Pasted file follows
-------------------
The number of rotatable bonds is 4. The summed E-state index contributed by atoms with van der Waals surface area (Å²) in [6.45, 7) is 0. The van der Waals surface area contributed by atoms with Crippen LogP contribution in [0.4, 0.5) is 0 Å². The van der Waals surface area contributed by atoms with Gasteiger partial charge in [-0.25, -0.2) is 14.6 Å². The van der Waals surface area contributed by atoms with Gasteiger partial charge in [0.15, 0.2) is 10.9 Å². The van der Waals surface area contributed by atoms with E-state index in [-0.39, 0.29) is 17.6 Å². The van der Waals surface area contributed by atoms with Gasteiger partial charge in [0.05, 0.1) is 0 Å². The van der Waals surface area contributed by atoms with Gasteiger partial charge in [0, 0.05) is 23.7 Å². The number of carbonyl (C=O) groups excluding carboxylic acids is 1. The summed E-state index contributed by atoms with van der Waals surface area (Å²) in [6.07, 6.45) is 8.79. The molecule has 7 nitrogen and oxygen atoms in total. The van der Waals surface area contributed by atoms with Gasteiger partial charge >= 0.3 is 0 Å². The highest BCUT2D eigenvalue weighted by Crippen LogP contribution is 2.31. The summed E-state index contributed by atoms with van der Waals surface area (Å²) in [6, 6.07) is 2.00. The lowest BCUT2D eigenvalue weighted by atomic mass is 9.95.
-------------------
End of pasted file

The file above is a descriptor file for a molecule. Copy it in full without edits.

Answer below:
The number of rotatable bonds is 4. The summed E-state index contributed by atoms with van der Waals surface area (Å²) in [6.45, 7) is 0. The van der Waals surface area contributed by atoms with Crippen LogP contribution in [0.4, 0.5) is 0 Å². The van der Waals surface area contributed by atoms with Gasteiger partial charge in [-0.25, -0.2) is 14.6 Å². The van der Waals surface area contributed by atoms with Gasteiger partial charge in [0.15, 0.2) is 10.9 Å². The van der Waals surface area contributed by atoms with E-state index in [-0.39, 0.29) is 17.6 Å². The van der Waals surface area contributed by atoms with Gasteiger partial charge in [0.05, 0.1) is 0 Å². The van der Waals surface area contributed by atoms with Gasteiger partial charge in [0, 0.05) is 23.7 Å². The number of carbonyl (C=O) groups excluding carboxylic acids is 1. The summed E-state index contributed by atoms with van der Waals surface area (Å²) in [6.07, 6.45) is 8.79. The molecule has 7 nitrogen and oxygen atoms in total. The van der Waals surface area contributed by atoms with Gasteiger partial charge >= 0.3 is 0 Å². The highest BCUT2D eigenvalue weighted by Crippen LogP contribution is 2.31. The summed E-state index contributed by atoms with van der Waals surface area (Å²) in [6, 6.07) is 2.00. The lowest BCUT2D eigenvalue weighted by atomic mass is 9.95.